wherein the surgical console is configured to use the input to determine a patient eye level (PEL) relative to the at least one component;
wherein the surgical console is configured to use the PEL and the at least one component in controlling operation of at least one of a source of irrigation or a source of aspiration during the ophthalmic surgical procedure.
2. The surgical console of claim 1, wherein the plurality of sensor strip sensors comprise field effect switch or capacitive sensors.
3. The surgical console of claim 1, wherein the PEL is a perpendicular distance between the patient's eyes and the line, parallel to the ground/floor, that intersects the at least one component of the surgical console.
4. The surgical console of claim 1, further comprising a plurality of visual indicators, wherein at least two of the plurality of visual indicators are positioned relative to at least two of the plurality of sensor strip sensors.
5. The surgical console of claim 4, wherein the surgical console is configured to illuminate at least one of the plurality of visual indicators that corresponds to a sensor detecting the touch input.
6. The surgical console of claim 1, wherein the at least one component of the surgical console is an aspiration pressure sensor.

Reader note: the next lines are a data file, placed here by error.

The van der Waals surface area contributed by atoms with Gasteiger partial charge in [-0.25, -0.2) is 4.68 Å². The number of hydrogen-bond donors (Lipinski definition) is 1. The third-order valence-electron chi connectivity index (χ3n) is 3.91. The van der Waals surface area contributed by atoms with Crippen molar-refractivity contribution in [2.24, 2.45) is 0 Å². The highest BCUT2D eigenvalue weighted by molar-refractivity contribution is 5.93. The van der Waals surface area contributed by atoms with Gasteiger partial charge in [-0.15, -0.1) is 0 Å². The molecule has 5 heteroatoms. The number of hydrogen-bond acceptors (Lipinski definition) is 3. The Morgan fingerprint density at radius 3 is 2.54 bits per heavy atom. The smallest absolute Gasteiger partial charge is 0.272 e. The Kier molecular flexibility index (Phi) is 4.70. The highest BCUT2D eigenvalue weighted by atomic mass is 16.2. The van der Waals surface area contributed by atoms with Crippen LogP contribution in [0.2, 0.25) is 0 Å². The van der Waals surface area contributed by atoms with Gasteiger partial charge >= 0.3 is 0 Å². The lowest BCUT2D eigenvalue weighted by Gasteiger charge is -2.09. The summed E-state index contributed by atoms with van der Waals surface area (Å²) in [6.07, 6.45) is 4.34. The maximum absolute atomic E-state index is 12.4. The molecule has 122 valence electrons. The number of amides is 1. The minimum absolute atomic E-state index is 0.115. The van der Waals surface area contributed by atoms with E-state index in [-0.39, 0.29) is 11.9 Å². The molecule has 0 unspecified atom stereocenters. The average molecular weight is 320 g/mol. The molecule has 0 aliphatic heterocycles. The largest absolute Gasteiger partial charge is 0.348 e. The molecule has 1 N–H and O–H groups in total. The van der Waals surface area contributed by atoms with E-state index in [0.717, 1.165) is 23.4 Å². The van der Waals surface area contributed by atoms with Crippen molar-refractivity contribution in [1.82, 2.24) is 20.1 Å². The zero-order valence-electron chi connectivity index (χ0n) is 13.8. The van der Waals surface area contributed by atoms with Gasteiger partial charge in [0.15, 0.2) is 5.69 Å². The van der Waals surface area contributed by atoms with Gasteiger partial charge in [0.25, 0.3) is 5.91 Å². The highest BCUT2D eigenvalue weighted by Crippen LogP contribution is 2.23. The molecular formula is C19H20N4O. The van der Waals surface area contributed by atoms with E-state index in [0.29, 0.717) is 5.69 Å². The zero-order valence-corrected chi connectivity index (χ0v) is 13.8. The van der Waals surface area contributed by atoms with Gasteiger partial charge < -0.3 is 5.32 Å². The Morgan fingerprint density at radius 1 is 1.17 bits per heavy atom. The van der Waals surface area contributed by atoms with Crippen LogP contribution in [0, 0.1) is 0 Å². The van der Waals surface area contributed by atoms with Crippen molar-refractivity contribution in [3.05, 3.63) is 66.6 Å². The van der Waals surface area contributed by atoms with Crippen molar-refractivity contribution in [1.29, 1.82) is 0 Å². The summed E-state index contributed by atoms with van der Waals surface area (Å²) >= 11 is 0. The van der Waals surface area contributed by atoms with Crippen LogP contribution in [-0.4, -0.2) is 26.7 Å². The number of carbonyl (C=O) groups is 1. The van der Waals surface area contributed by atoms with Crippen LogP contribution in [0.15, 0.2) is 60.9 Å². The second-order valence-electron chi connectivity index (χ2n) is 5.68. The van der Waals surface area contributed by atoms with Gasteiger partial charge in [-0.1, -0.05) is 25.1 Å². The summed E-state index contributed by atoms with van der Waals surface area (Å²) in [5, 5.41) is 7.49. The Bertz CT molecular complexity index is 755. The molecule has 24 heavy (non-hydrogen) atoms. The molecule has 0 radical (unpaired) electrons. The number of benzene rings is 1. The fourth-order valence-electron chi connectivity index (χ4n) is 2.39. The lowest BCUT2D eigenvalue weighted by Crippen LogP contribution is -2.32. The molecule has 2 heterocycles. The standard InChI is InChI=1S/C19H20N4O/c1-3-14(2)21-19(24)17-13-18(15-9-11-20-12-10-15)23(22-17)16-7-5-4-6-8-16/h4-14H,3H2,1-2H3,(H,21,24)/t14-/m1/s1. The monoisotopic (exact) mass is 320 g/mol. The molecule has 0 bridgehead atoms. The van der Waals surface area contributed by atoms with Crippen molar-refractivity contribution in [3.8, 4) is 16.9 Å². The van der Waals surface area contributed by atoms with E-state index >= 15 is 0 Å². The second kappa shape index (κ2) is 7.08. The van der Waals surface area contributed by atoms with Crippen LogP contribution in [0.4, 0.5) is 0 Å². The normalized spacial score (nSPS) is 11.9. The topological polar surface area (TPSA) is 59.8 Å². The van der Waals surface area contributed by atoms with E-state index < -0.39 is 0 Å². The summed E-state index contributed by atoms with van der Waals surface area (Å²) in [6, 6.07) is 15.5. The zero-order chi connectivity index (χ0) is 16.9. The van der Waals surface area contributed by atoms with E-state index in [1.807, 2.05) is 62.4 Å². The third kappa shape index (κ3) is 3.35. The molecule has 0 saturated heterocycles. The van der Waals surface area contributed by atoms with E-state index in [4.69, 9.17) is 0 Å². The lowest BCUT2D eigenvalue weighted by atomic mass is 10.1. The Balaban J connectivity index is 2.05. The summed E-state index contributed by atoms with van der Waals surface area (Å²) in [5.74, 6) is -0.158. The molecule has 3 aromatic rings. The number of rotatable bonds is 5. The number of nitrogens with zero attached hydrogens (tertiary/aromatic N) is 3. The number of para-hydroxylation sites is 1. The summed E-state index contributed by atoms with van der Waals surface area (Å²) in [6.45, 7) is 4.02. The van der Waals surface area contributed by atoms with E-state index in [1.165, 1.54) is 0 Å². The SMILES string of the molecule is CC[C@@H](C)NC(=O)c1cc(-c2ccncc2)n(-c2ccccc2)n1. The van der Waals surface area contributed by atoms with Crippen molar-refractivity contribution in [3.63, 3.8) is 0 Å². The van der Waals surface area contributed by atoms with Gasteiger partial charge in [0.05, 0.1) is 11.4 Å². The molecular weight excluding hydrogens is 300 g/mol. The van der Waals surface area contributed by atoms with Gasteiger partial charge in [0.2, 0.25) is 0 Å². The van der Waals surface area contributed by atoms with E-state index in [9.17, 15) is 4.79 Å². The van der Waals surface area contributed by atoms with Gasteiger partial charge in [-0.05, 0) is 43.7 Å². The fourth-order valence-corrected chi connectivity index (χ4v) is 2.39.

7. The surgical console of claim 1, wherein the plurality of sensor strip sensors are arranged along a curved line on the surgical console.
8. The surgical console of claim 1, wherein the PEL is used by the surgical console to control an aspiration pump speed to increase/decrease an operating aspiration pressure to be within a desired range.
9. The surgical console of claim 1, wherein the PEL is used by the surgical console to raise/lower the source of irrigation to increase/decrease an irrigation pressure provided through a hand piece coupled to the surgical console to be within a desired range.
10. The surgical console of claim 1, further comprising a light source configured to project a horizontal light ray at the vertical height corresponding to the sensor strip input received from the user.
11. A surgical console, comprising:
an aspiration pump;
an aspiration sensor configured to detect an aspiration pressure in a line coupled to the aspiration pump;
a sensor strip comprising a plurality of field effect switch or capacitive sensors, wherein at least two of the plurality of sensor strip sensors are offset vertically and wherein the sensor strip is configured to receive an input from a user, through the sensor strip, at an input point on the sensor strip that aligns with a vertical height of a patient's eyes relative to the surgical console such that a line, parallel to a ground/floor supporting the surgical console, intersects the input point on the sensor strip and the patient's eyes;